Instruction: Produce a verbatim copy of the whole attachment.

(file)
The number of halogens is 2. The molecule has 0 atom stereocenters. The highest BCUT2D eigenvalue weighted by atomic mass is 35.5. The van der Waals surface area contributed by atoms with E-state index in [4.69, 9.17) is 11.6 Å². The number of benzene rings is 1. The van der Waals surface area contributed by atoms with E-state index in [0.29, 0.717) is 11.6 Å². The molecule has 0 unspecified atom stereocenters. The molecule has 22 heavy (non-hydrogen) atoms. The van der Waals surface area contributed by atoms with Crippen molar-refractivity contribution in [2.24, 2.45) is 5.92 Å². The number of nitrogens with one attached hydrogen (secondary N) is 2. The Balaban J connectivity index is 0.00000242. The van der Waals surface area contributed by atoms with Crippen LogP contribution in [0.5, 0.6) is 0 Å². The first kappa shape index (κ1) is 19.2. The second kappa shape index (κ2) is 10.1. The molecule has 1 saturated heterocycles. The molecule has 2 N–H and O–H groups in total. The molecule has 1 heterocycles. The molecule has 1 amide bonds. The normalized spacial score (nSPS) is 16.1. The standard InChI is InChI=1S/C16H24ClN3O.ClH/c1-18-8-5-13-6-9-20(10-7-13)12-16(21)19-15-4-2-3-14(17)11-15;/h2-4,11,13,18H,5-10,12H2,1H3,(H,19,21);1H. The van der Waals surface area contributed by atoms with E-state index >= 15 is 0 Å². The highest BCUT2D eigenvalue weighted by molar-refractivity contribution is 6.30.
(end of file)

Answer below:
The number of halogens is 2. The molecule has 0 atom stereocenters. The highest BCUT2D eigenvalue weighted by atomic mass is 35.5. The van der Waals surface area contributed by atoms with E-state index in [4.69, 9.17) is 11.6 Å². The number of benzene rings is 1. The van der Waals surface area contributed by atoms with E-state index in [0.29, 0.717) is 11.6 Å². The molecule has 0 unspecified atom stereocenters. The molecule has 22 heavy (non-hydrogen) atoms. The van der Waals surface area contributed by atoms with Crippen molar-refractivity contribution in [2.24, 2.45) is 5.92 Å². The number of nitrogens with one attached hydrogen (secondary N) is 2. The Balaban J connectivity index is 0.00000242. The van der Waals surface area contributed by atoms with Crippen LogP contribution in [0.5, 0.6) is 0 Å². The first kappa shape index (κ1) is 19.2. The second kappa shape index (κ2) is 10.1. The molecule has 1 saturated heterocycles. The molecule has 2 N–H and O–H groups in total. The molecule has 1 heterocycles. The molecule has 1 amide bonds. The normalized spacial score (nSPS) is 16.1. The standard InChI is InChI=1S/C16H24ClN3O.ClH/c1-18-8-5-13-6-9-20(10-7-13)12-16(21)19-15-4-2-3-14(17)11-15;/h2-4,11,13,18H,5-10,12H2,1H3,(H,19,21);1H. The van der Waals surface area contributed by atoms with E-state index >= 15 is 0 Å². The highest BCUT2D eigenvalue weighted by molar-refractivity contribution is 6.30.